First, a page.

It sounds odd, but can A.J. Hinch’s emotions prevent the Astros from repeating?
A.J. Hinch’s unique personality was at the forefront last season as his vibrant Astros team took home the World Series title. His sometimes ballsy decision-making played a vital role in the Astros winning the World Series, but is it possible Hinch’s emotions could hurt Houston this postseason?
It’s no secret Hinch has a lot of confidence in his players. After all, he did stick with Ken Giles for a while, despite heavy criticism and less than convincing performances. It paid off last season. Sticking with Brian McCann as the team’s catcher was a smart decision in hindsight as it played a part in winning them a ring. However, could he have too much confidence in his men this year?
It took a nasty spat with Giles after a horrible performance to get another closer. Even then, the Astros added a pitcher in Roberto Osuna who may not see the field for a while after his complicated off-field issues. Now, if the Osuna project doesn’t work out as the team hopes, the Astros begin to run out of closing options. While Giles may have been awful a majority of the time, he showed signs of greatness in Houston on occasion. But because of Hinch’s strong feelings toward the former closer, that option is no longer available should things go south with the controversial new addition.
Further, the Astros are not as good an offensive team as last season. For example, Marwin Gonzalez, who played a pivotal role in the Astros’ World Series win last season, is hitting .228 on the year. Yet he’s a player who continues to play a part in the team’s everyday operations. Evan Gattis — one of Houston’s streakiest players — is struggling from the plate again this season, despite a high home run tally. And although it seems odd, stud outfielder George Springer (.249 average) is having a tough time as well.
It may seem odd to say players with 18 and 20 home runs are struggling, but in Houston, they are. The amazing thing about the Astros offense last season was their ability to crush pitchers from any position in the lineup. They no longer have the swagger about them that they did last season. The Astros hit for consistency as well as power and their identity is beginning to shift. Yes, they still have one of the best offenses in baseball, but they’re beginning to live or die by the long ball. With Jose Altuve and Carlos Correa on the DL, it’s becoming apparent that this team struggles immensely without two of its best hitters.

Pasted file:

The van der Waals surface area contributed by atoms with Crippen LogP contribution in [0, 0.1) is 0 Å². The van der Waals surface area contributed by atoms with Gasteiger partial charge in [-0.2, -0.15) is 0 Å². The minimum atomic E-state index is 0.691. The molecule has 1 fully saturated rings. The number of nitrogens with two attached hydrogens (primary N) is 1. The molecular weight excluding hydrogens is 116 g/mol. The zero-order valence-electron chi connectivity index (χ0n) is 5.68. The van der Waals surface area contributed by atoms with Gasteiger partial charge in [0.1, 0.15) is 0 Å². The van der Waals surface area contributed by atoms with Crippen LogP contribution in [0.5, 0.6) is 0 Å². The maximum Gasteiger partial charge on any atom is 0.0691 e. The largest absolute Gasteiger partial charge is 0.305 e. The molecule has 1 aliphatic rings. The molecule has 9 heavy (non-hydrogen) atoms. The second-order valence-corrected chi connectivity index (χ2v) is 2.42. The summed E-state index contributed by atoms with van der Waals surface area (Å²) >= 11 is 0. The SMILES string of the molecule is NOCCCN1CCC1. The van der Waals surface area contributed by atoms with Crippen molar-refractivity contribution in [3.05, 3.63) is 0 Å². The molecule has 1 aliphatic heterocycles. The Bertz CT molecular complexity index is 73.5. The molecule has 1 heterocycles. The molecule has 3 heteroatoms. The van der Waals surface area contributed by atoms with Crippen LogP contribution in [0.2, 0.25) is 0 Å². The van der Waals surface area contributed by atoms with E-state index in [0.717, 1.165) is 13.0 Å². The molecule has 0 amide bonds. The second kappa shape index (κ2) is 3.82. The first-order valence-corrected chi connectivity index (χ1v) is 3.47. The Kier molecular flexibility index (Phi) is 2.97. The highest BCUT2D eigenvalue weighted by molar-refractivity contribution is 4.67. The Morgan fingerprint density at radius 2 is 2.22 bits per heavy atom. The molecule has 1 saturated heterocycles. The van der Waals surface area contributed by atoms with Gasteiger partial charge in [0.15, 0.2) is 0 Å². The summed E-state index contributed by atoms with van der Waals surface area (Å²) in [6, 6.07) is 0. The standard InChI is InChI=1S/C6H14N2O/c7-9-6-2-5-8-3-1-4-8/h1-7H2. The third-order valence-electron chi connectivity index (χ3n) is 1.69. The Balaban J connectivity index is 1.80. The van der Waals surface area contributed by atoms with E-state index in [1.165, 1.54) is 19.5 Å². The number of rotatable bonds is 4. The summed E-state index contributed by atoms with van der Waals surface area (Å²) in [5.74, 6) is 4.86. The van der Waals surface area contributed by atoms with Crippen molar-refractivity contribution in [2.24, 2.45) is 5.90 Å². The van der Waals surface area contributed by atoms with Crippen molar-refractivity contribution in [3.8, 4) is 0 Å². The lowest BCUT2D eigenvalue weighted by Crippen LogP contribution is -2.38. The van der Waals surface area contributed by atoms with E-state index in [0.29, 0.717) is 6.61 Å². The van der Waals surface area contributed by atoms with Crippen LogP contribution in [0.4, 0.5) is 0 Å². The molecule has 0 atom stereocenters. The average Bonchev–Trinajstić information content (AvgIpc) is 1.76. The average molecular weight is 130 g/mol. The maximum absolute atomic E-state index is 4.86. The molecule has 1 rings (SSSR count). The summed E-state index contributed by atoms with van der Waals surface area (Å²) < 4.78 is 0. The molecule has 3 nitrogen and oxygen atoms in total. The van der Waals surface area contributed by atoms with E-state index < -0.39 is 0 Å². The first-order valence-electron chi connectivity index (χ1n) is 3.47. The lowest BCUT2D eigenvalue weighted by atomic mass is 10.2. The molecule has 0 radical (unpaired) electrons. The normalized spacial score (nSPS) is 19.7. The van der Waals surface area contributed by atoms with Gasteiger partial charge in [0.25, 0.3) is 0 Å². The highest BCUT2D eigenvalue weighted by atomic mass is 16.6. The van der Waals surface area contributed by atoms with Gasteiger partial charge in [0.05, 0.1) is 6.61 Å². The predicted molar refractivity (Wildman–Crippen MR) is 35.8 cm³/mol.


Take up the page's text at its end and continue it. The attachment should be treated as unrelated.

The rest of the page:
So, how does all of this tie back to Hinch? Well, because of his confidence in his men. Hinch is too overconfident and lets his emotions hinder his ability to manage sometimes. It’s been the elephant in the room among Astros fans for years. However, nobody spoke up because the team was winning. This time, it may just cost the Astros another World Series.
While contenders like the Yankees, Red Sox and Dodgers were out strengthening their squads, the Astros made very little noise as they sat idly by and watched other teams get stronger. As the deadline inched closer, it was common knowledge that the Astros had to add another bat in order to compete with the other contenders. However, at the end of the day, Houston added just one bat before the deadline came to a close, Martin Maldonado. Maldonado — a .220 hitter with just 5 home runs on the season — offers very little to the Astros lineup and is nothing to get excited about. For all intents and purposes, Houston did nothing to strengthen its offense before the deadline.
The Astros are now playing a risky game. Hinch’s confidence will either pay off or it won’t, plain and simple. Hinch and the front office are so confident in the Gonzalez’s and Gattis’ of the team that they’re willing to sit and watch other teams add big bats at the deadline. Not to mention, they’re taking a major risk with Osuna. It’ll hardly be the talking point if the Astros do fail to win or even make the World Series, but Hinch’s feelings certainly played a part in Houston being relatively inactive at the deadline.